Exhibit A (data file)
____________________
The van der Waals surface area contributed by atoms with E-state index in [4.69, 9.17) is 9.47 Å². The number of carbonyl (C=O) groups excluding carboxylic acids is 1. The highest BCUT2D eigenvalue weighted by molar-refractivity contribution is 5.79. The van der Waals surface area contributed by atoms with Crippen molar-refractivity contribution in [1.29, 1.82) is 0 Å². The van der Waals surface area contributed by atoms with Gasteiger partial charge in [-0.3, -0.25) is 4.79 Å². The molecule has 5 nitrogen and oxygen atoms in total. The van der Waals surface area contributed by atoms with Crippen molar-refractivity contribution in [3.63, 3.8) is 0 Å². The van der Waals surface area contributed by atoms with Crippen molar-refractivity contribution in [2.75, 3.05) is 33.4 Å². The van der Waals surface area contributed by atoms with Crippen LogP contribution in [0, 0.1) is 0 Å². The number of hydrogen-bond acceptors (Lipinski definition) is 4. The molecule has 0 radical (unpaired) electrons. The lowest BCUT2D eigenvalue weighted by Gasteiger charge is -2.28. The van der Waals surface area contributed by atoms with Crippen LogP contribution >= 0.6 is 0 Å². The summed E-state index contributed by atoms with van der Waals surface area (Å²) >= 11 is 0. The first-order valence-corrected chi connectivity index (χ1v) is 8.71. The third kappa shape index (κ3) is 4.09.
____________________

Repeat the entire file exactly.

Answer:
The van der Waals surface area contributed by atoms with E-state index in [4.69, 9.17) is 9.47 Å². The number of carbonyl (C=O) groups excluding carboxylic acids is 1. The highest BCUT2D eigenvalue weighted by molar-refractivity contribution is 5.79. The van der Waals surface area contributed by atoms with Crippen molar-refractivity contribution in [1.29, 1.82) is 0 Å². The van der Waals surface area contributed by atoms with Gasteiger partial charge in [-0.3, -0.25) is 4.79 Å². The molecule has 5 nitrogen and oxygen atoms in total. The van der Waals surface area contributed by atoms with Crippen molar-refractivity contribution in [3.63, 3.8) is 0 Å². The van der Waals surface area contributed by atoms with Crippen molar-refractivity contribution in [2.75, 3.05) is 33.4 Å². The van der Waals surface area contributed by atoms with Crippen LogP contribution in [0, 0.1) is 0 Å². The number of hydrogen-bond acceptors (Lipinski definition) is 4. The molecule has 0 radical (unpaired) electrons. The lowest BCUT2D eigenvalue weighted by Gasteiger charge is -2.28. The van der Waals surface area contributed by atoms with Crippen LogP contribution >= 0.6 is 0 Å². The summed E-state index contributed by atoms with van der Waals surface area (Å²) >= 11 is 0. The first-order valence-corrected chi connectivity index (χ1v) is 8.71. The third kappa shape index (κ3) is 4.09.